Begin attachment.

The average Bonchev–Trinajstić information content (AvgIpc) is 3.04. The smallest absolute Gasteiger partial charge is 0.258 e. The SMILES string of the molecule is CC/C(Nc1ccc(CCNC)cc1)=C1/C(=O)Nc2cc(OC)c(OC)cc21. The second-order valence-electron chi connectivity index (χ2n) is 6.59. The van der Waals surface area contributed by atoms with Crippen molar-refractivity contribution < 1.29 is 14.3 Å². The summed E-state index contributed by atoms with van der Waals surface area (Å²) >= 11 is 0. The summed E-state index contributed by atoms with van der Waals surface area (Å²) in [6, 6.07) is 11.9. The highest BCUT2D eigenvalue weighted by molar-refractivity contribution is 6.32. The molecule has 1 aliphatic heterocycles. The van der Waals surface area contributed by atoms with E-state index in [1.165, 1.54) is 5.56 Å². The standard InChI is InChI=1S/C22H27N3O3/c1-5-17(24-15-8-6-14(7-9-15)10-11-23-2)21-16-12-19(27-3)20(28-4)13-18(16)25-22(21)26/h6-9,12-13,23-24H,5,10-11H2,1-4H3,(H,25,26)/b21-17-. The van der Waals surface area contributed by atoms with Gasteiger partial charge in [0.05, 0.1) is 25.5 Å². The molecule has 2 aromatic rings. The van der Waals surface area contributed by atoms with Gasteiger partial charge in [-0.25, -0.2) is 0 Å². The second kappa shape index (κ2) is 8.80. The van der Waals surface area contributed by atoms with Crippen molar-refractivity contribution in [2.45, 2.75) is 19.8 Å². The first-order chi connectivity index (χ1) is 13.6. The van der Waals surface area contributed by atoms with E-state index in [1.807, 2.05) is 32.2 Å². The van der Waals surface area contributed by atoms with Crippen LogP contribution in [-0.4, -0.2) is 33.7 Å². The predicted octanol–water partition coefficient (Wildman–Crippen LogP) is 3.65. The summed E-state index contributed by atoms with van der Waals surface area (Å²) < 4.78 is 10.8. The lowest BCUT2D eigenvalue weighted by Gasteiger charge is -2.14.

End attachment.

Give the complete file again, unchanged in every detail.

The average Bonchev–Trinajstić information content (AvgIpc) is 3.04. The smallest absolute Gasteiger partial charge is 0.258 e. The SMILES string of the molecule is CC/C(Nc1ccc(CCNC)cc1)=C1/C(=O)Nc2cc(OC)c(OC)cc21. The second-order valence-electron chi connectivity index (χ2n) is 6.59. The van der Waals surface area contributed by atoms with Crippen molar-refractivity contribution < 1.29 is 14.3 Å². The summed E-state index contributed by atoms with van der Waals surface area (Å²) >= 11 is 0. The summed E-state index contributed by atoms with van der Waals surface area (Å²) in [6, 6.07) is 11.9. The highest BCUT2D eigenvalue weighted by molar-refractivity contribution is 6.32. The molecule has 1 aliphatic heterocycles. The van der Waals surface area contributed by atoms with E-state index in [1.165, 1.54) is 5.56 Å². The standard InChI is InChI=1S/C22H27N3O3/c1-5-17(24-15-8-6-14(7-9-15)10-11-23-2)21-16-12-19(27-3)20(28-4)13-18(16)25-22(21)26/h6-9,12-13,23-24H,5,10-11H2,1-4H3,(H,25,26)/b21-17-. The van der Waals surface area contributed by atoms with Gasteiger partial charge in [0.05, 0.1) is 25.5 Å². The molecule has 2 aromatic rings. The van der Waals surface area contributed by atoms with Gasteiger partial charge in [-0.25, -0.2) is 0 Å². The second kappa shape index (κ2) is 8.80. The van der Waals surface area contributed by atoms with Crippen molar-refractivity contribution in [2.45, 2.75) is 19.8 Å². The first-order chi connectivity index (χ1) is 13.6. The van der Waals surface area contributed by atoms with E-state index in [1.807, 2.05) is 32.2 Å². The van der Waals surface area contributed by atoms with Crippen LogP contribution in [-0.4, -0.2) is 33.7 Å². The predicted octanol–water partition coefficient (Wildman–Crippen LogP) is 3.65. The summed E-state index contributed by atoms with van der Waals surface area (Å²) < 4.78 is 10.8. The lowest BCUT2D eigenvalue weighted by Gasteiger charge is -2.14.